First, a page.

Thu, 28 Feb 2019 09:39:16 GMT
Procrastination is the thief of time, as the old saying goes. It’s also the thief of money. And creativity. So, when Mindshare announced its new 24-hour-turnaround approach to media ideas earlier this year, it received mixed reviews. The more traditional types shuddered at the prospect of further devaluing creative thinking, whilst sceptics labelled it an excuse to put yet another logo on yet another media chart.
But, is speed always a bad thing? South Park is arguably one of the funniest shows ever, yet each 22-minute episode is made in just six days. Borrowing elsewhere from popular culture, comedies such as The Thick of It and The Office are famous for their relaxed approach to the ad lib – the power of the fleet of foot dose of inspiration. South Park creators Trey Parker and Matt Stone view speed as the key ingredient that allows them to be culturally relevant and topical, believing a tight schedule prevents them from overthinking ideas. To quote Trey Parker, the show’s primary writer: “I always feel like, ‘Wow I wish I had another day with this show.’ That’s the reason that there’s so many episodes of South Park we’re able to get done because there just is a deadline and you can’t keep going. Because there’d be so many shows that I’m like, ‘No no it’s not ready yet, not ready,’ and I would have spent four weeks on one show. All you do is start second guessing yourself and rewriting stuff and it gets overthought and it would have been 5 percent better.”
At Fortnight Collective, we follow a similar model and in so doing liberate strategic and creative development from the shackles of politics, group think and lengthy processes and so see speed as an asset and a weapon against industry lethargy.
“There’s no time for politics, over-thought process, and hierarchy to hamper momentum. Instead, intuition, bravery and the rampant desire to be brilliantly different from the others come to the fore.”
In fact, it’s not dissimilar to the titillating pressure that agencies revel in week in, week out when pitching. In two short weeks agencies come together and muster their greatest minds to produce their greatest thinking. There’s no time for politics, over-thought process, and hierarchy to hamper momentum. Instead, intuition, bravery, and the rampant desire to be brilliantly different from the others come to the fore.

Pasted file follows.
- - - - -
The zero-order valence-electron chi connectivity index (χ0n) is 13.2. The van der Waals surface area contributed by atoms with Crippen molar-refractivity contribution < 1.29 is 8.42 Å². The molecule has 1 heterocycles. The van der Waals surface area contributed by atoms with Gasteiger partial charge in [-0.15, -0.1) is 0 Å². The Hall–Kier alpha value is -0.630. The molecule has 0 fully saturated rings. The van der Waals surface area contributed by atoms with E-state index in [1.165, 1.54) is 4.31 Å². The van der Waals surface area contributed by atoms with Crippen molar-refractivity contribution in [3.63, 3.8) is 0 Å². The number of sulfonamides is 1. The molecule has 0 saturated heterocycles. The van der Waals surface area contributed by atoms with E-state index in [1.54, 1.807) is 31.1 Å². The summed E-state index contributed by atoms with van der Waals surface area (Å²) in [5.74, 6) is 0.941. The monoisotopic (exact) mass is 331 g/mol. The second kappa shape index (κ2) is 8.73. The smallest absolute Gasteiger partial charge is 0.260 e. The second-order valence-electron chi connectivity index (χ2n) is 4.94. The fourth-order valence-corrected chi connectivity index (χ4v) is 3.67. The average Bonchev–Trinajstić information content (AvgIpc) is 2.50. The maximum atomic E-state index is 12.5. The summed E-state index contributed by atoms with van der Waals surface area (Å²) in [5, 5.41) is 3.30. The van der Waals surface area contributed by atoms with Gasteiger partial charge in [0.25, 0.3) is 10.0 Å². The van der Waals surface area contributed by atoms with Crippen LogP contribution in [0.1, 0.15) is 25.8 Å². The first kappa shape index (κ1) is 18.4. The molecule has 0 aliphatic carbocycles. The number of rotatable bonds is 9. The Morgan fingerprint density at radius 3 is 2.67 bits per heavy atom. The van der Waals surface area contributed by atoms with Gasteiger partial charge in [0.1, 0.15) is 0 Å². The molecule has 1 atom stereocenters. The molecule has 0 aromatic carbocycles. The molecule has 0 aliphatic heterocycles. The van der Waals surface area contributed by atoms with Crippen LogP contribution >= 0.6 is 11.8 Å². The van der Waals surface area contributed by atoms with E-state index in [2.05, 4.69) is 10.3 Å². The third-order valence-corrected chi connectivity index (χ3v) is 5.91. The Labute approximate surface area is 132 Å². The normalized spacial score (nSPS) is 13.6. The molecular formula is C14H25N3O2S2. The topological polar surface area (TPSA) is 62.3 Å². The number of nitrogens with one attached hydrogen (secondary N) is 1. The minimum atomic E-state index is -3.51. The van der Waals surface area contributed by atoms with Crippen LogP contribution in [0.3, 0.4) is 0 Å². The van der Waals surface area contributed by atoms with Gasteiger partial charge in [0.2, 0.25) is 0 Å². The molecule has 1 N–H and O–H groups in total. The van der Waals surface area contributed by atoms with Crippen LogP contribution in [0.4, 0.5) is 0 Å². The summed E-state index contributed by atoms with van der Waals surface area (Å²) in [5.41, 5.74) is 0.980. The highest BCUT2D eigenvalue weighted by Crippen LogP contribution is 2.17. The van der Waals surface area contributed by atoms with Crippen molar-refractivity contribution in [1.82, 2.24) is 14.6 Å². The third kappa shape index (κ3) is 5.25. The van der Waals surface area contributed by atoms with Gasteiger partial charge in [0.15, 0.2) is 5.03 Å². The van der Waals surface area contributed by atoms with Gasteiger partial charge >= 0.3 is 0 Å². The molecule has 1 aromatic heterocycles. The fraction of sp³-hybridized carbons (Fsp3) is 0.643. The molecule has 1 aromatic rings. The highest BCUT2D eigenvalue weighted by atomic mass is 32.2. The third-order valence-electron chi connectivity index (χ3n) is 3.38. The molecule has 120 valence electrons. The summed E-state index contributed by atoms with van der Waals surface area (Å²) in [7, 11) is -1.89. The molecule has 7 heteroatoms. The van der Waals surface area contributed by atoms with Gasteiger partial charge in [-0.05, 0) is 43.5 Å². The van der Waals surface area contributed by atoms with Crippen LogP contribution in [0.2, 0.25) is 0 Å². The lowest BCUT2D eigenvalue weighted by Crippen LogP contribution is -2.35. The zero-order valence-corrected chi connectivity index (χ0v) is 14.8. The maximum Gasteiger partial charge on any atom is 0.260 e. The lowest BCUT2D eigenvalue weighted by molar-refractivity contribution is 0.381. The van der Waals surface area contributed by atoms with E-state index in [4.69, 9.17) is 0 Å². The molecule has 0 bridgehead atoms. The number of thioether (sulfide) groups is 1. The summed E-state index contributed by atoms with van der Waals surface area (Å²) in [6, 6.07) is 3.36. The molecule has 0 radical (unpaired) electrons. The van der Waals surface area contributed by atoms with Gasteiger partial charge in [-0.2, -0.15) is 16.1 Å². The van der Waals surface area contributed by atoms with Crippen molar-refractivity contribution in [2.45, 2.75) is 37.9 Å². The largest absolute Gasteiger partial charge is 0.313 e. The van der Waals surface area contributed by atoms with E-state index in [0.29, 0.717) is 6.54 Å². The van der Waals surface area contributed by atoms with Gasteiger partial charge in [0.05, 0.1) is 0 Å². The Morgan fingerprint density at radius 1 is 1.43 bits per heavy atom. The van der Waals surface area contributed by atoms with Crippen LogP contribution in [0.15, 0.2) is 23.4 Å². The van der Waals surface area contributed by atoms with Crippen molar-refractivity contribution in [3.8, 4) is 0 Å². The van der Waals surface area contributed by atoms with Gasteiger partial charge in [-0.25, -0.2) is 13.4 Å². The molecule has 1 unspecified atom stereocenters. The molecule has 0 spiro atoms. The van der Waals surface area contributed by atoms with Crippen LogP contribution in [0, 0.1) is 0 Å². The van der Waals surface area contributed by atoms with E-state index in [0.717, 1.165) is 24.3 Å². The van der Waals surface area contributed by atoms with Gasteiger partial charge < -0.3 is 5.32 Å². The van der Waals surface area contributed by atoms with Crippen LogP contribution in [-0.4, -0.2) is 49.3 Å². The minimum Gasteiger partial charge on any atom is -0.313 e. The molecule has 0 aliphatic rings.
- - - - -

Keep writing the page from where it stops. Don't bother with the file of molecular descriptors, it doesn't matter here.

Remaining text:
So, agencies can do it, and at Fortnight Collective we already are. Pitch pressure and first-class thinking are our bread and butter. With our little black book full of the finest freelance creatives and planners in the land, we pull together three or four senior creative teams on each project, keep our clients at the heart of the process, and produce fine work. It’s the joyful antithesis of the traditional agency model – where all too often collective thinking and multiple stakeholders result in the lowest common denominator and clients are kept at arm’s length.
There are two important watch-outs to this model; craft and culture. At the twilight of the fortnight, the winning work is approved and ready to go into production. This is where the foot is eased off the pedal, the time warp ends, and the craftsmen take their place around the table. Their immediate involvement ensures the idea is realised to perfection, without risk of it loitering on desks and withering to a shadow of its former self.
“...Speed can in fact be the ultimate guardian of the creative idea. It is born and nurtured at speed, away from the critical eyes of time.”
In my experience, big agencies often equal big retained relationships, big fees, big timelines and big knives for which to kill a big idea with a thousand cuts. And so, speed can in fact be the ultimate guardian of the creative idea. It is born and nurtured at speed, away from the critical eyes of time. And just as the creative and planning heads are working under pressure, the clients are too.
The second watch-out is culture. Working with a collective might sound like a heartless approach with freelancers being used and abused, shipped in and out without a care. Au contraire. We cherish our talent like the best of them. And with Gold for the IPA CPD firmly tucked under my belt, I am a great advocate for creating and maintaining a positive culture. There are no underpaid juniors, no running away with freelancer ideas once they’ve turned their backs and only those who devise the ideas work to help craft them. We’ve found that some of the most gifted people in the industry, including mums returning to work and young talent with social media skills, respond positively to the freedom and support provided by our Collective.
And it clearly works. Our agency model shows that time is indeed creativity’s biggest enemy. By its very nature, creativity is a glorious mix of instinct and learned experience. So, trust your gut, be brave and revel in the output. It really can be that simple.
Aimee Luther is MD of Fortnight Collectiveview more - Thought LeadersFortnight Collective, Thu, 28 Feb 2019 09:39:16 GMT